|Publication number||US5267710 A|
|Application number||US 07/951,227|
|Publication date||Dec 7, 1993|
|Filing date||Sep 25, 1992|
|Priority date||Sep 25, 1992|
|Also published as||CA2084559A1, CA2084559C, US5370345|
|Publication number||07951227, 951227, US 5267710 A, US 5267710A, US-A-5267710, US5267710 A, US5267710A|
|Inventors||Duane R. Condon|
|Original Assignee||Condon Duane R|
|Export Citation||BiBTeX, EndNote, RefMan|
|Patent Citations (8), Referenced by (20), Classifications (5), Legal Events (6)|
|External Links: USPTO, USPTO Assignment, Espacenet|
The present invention relates to building construction, and more particularly to plumbing fixtures used to mount water pipe to studs or joists.
Copper water pipe should not be supported over long distances by extending through holes drilled in studs. Such holes are time consuming to drill and weaken the strength of the studs. Also, water hammer in the pipe can cause the pipe to move in the studs since the holes are typically larger than the outside diameter of the pipe.
A large number of pipe hanging clamps have been developed in the past for supporting thin walled copper water pipe in building constructions. These clamps need to accommodate thermal expansion of the copper pipe. The clamps should not be made of dissimilar metal since galvanic action can cause corrosion.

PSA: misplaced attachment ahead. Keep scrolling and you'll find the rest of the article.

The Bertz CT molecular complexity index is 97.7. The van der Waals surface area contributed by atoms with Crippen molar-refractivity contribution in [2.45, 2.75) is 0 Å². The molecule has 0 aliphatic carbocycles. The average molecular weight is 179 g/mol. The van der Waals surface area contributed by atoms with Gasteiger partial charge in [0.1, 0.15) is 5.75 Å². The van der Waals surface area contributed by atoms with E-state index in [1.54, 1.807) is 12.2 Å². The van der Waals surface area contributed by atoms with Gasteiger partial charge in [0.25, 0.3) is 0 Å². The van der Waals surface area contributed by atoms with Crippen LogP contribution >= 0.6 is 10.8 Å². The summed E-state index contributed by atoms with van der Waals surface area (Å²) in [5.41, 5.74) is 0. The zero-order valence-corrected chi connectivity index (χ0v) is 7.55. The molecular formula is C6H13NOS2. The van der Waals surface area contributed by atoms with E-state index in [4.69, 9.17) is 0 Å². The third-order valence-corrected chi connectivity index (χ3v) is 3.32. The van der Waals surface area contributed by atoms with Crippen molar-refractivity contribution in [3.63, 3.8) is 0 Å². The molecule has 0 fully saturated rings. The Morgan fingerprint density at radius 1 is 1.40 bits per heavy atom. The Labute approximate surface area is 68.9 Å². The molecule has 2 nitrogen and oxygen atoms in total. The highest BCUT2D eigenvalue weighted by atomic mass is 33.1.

The following is a list of U.S. Pat Nos. showing various clamps and hangers in this field:
2,992,800--Titled: Pipe Hanger--Madson
3,503,580--Titled: Universal Conduit Support Bracket --Levy
3,684,223--Titled: Pipe Clamp--Logsdon
4,369,945--Titled: Cable Clamps--Mantoan et al
4,379,537--Titled: Cable Hanger--Perrault et al.
4,714,218--Titled: Hanger for Pipe Clamp--Hungerford, Jr.
More recently it has been common to surround the pipe with clamps hung on straps nailed between studs. Strap material of this type is widely used and is sold under the trademark HYCO. It has holes punched in the center at regular intervals.
Of the foregoing patented devices, the pipe clamp of U.S. Pat. No. 3,684,223 of Logsdon has been widely used by plumbers. However, it must either be nailed to a stud or secured with screws or bolts to a HYCO strap, which adds time and cost to the plumbing installation.
The pipe hanging clamp disclosed in U.S. Pat. No. 5,024,405 of McGuire has a central peg and two other pegs on either side of the central peg. This device can be rotated into engagement with corresponding holes in a HYCO strap. The principal drawback of this device is that the holes in the HYCO strap are not precision drilled and the pegs are not precisely located on the clamp due to tolerance variations in the injection molding. Therefore it is sometimes difficult, if not impossible, to align the pegs with a pair of holes in the HYCO strap. Also, removal of the McGuire device from the HYCO strap once it has been snapped into place is extremely difficult. This makes it hard to re-mount the clamp if the plumber misjudges the initial location for the pipe mounting. Additionally, the McGuire device requires two steps, namely, mounting the device onto the strap and then squeezing the mating ratchet and pawl portions together around the pipe. Plumbers frequently squeeze the pipe too tightly and the plastic parts fatigue. Also, the ratchet and pawl sometimes break away from the base portion of the McGuire device.